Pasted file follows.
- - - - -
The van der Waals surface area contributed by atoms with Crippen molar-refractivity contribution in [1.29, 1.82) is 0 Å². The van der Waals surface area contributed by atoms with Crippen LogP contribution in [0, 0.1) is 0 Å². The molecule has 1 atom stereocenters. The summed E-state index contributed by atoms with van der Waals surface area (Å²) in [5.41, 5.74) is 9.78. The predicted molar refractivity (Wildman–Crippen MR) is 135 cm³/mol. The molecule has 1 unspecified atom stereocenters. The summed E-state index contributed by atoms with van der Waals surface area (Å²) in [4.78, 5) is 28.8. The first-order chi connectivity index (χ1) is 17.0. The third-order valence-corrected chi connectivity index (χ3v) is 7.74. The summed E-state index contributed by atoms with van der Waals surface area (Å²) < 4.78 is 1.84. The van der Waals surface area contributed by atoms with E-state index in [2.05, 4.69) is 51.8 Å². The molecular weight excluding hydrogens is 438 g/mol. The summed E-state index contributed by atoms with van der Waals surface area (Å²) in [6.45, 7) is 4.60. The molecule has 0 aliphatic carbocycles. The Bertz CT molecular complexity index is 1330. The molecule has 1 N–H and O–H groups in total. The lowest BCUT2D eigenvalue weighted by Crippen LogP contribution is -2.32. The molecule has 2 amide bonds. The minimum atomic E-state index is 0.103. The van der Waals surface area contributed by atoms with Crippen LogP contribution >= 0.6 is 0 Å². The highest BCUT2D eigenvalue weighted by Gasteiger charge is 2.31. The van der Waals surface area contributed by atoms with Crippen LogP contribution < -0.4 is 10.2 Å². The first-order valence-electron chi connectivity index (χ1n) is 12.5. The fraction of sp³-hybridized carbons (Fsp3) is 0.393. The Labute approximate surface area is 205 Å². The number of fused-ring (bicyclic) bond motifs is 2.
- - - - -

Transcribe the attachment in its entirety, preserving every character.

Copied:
The van der Waals surface area contributed by atoms with Crippen molar-refractivity contribution in [1.29, 1.82) is 0 Å². The van der Waals surface area contributed by atoms with Crippen LogP contribution in [0, 0.1) is 0 Å². The molecule has 1 atom stereocenters. The summed E-state index contributed by atoms with van der Waals surface area (Å²) in [5.41, 5.74) is 9.78. The predicted molar refractivity (Wildman–Crippen MR) is 135 cm³/mol. The molecule has 1 unspecified atom stereocenters. The summed E-state index contributed by atoms with van der Waals surface area (Å²) in [4.78, 5) is 28.8. The first-order chi connectivity index (χ1) is 17.0. The third-order valence-corrected chi connectivity index (χ3v) is 7.74. The summed E-state index contributed by atoms with van der Waals surface area (Å²) < 4.78 is 1.84. The van der Waals surface area contributed by atoms with E-state index in [2.05, 4.69) is 51.8 Å². The molecular weight excluding hydrogens is 438 g/mol. The summed E-state index contributed by atoms with van der Waals surface area (Å²) in [6.45, 7) is 4.60. The molecule has 0 aliphatic carbocycles. The Bertz CT molecular complexity index is 1330. The molecule has 1 N–H and O–H groups in total. The lowest BCUT2D eigenvalue weighted by Crippen LogP contribution is -2.32. The molecule has 2 amide bonds. The minimum atomic E-state index is 0.103. The van der Waals surface area contributed by atoms with Crippen LogP contribution >= 0.6 is 0 Å². The highest BCUT2D eigenvalue weighted by Gasteiger charge is 2.31. The van der Waals surface area contributed by atoms with Crippen LogP contribution < -0.4 is 10.2 Å². The first-order valence-electron chi connectivity index (χ1n) is 12.5. The fraction of sp³-hybridized carbons (Fsp3) is 0.393. The Labute approximate surface area is 205 Å². The number of fused-ring (bicyclic) bond motifs is 2.